REBNY landmarking report a “false correlation”: researcher

Body claimed rent-regulated units in landmarked areas at higher risk

Fluctuations in the city’s rent-regulated apartments since 2007 (inset: John Krauss)
Fluctuations in the city’s rent-regulated apartments since 2007 (inset: John Krauss)

UPDATED, 5:30 p.m., Sept. 15: The war over a City Council bill that would put a timeline on the city’s landmarking process continues to heat up, with preservationists taking aim at a report from the Real Estate Board of New York that they claim misinterprets data on rent-stabilized apartments. And now, the researcher whose data was used in the REBNY report criticized its conclusions, calling them “meaningless.”

Using research compiled via open source data from Department of Finance records, the REBNY report asserted that a higher percentage of apartments in landmarked areas of the city had lost rent-stabilized status than apartments in non-landmarked areas.

But the author of the research has come out in criticism of REBNY’s use and interpretation of the data, describing the body’s analysis of rent-stabilized units in landmarked areas as a “false correlation.”

“You can’t say whether these losses are concentrated in landmarked areas because of [the landmarks process], or that landmarks tend to be concentrated in areas that are more expensive,” John Krauss told The Real Deal.

Krauss, who works at the GovLab at New York University’s Polytechnic School of Engineering, compiled the data as part of a side project depicting the loss of rent-regulated apartments in the city since 2007.

“If you look at the areas that have a lot of landmarks, they happen to be areas that are very desirable,” he added. “You need to do a lot of work to prove that landmarking is causing an effect. To simply say that this factor sometimes aligns with another factor is meaningless, and that’s essentially what REBNY has done with this [data].”

As an example, Krauss pointed to the Upper East Side, which bucks the trend asserted in the REBNY report. The neighborhood lost 34 percent of its stabilized units in non-landmarked areas between 2007 and 2014, compared to only 20 percent in landmarked areas.

Krauss also noted that REBNY failed to establish a research control for rent prices in neighborhoods “to see whether it’s high rent that’s a factor” in the loss of rent-stabilized units. “They’re not controlling for rental prices, and rental prices are the main way that rent-stabilized units exit [the market],” he said.

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The real estate industry body has stood behind its report. “Advocates have claimed that landmarking helps preserve rent regulated units,” REBNY president John Banks said in a statement. “Our analysis shows there is no factual basis for that assertion.”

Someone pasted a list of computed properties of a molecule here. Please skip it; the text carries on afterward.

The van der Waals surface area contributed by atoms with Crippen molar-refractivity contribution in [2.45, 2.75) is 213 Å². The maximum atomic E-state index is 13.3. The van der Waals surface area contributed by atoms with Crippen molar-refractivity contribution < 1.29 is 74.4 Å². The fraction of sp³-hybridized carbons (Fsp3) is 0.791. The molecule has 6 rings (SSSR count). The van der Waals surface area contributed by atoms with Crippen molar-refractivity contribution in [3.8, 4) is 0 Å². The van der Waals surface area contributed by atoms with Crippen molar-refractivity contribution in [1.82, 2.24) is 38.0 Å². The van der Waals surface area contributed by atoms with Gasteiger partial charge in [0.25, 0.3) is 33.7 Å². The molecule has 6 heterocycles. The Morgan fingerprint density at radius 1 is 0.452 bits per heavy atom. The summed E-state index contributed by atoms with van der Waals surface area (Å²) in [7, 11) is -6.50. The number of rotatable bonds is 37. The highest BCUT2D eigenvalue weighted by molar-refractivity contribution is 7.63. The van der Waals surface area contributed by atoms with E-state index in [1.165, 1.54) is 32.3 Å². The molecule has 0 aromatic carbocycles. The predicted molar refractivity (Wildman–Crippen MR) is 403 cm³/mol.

The organization’s report, released Monday, used Krauss’ data to note how the city lost 23 percent of rent-stabilized apartments in landmarked districts between 2007 and 2014, compared to only 5 percent of regulated units in non-landmarked areas.

It cited the Greenwich Village Historic District and Upper West Side/Central Park West Historic District — which lost 25 percent and 33 percent of their rent-stabilized units, respectively, in that seven-year span — as examples.

But preservationists are already pointing to Krauss’ critique of the REBNY report to fight back against the industry body in its support of a City Council bill that would increasingly regulate the Landmarks Preservation Commission.

The Bill Would Place a timeframe on the landmarking process for individual properties and districts, and has received support from real estate, union and affordable housing interests. The Greenwich Village Society for Historic Preservation and the Historic Districts Councils are among the entities vehemently opposing the legislation.

REBNY’s claim on landmarking’s effect on rent-stabilized units “is as ludicrous as it is irresponsible and false,” GVSHP executive director Andrew Berman said in a statement Tuesday.

“If they really cared about the loss of rent-regulated units,” Berman said, “they would be lobbying for the repeal of vacancy and luxury decontrol, which they helped get instituted in the 1990s, as affordable housing advocates have been doing for years.”